9 Dec 2009 8:18 am   //   Filed under: Art, Books

The monster at the end of this blog

grover
I’ve been thinking about my parents. Last week I turned 30. When my mom and dad were 30, they were providing for and raising a 10-month-old and a 3-year-old (me). By contrast, my biggest responsibility is taking care of a cat.

This week I read that Sesame Workshop is publishing some free e-books for children. One of them is “The Monster at the End of This Book,” first printed in 1971. I have dim memories of this book being read to me by my mom.

According to one article, this is the best-selling Sesame Street book of all time. When I read it this week—probably for the first time in 25 years—it struck a powerful chord of nostalgia. It’s a hoot, with funny illustrations of lovable, furry, old Grover freaking out about the supposed monster on the last page. The more pages you turn, them more uptight he gets. At the end of the book, he realizes there’s no reason to be scared—the only monster is himself. Go check it out.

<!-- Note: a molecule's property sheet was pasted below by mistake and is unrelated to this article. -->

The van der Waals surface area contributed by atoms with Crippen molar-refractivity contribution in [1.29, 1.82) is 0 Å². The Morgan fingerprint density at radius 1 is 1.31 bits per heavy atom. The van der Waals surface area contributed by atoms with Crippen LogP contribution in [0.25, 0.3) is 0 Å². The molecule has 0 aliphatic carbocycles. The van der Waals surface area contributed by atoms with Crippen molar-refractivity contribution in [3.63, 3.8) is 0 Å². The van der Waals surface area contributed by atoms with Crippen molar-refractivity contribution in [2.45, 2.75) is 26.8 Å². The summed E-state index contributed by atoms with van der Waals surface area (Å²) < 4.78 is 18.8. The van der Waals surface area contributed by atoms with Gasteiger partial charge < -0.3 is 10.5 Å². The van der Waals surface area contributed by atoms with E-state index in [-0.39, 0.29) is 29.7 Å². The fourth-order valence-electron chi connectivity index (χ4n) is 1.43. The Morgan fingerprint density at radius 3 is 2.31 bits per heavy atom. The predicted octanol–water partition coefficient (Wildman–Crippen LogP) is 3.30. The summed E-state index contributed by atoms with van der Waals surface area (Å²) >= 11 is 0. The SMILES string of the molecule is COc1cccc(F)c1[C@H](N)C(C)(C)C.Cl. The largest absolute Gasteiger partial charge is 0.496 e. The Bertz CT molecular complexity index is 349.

All books for young children are secretly books for young parents. “The Monster at the End of This Book” is great for kids, of course. It has bright pictures and simple words and the kind of humor that makes children laugh. Even as a kid, it’s empowering to bust through some arbitrary rules set up by someone with no authority over you. (“I would just like to see you TRY to turn this page,” Grover dares the reader.)

But I think adults might identify with Grover. Just like Grover, we’re scared of our own monsters. They’re the internal doubts telling us we’re flawed, incapable people. No matter how good we try to be, our worst qualities will prevail. Horror of our own creation lurks just out of sight. Part of growing up is finding the confidence to face down the monsters.

Maybe I’m over-thinking it, but I can imagine my 30-year-old parents reading this book to my brother and me and getting that message out of it.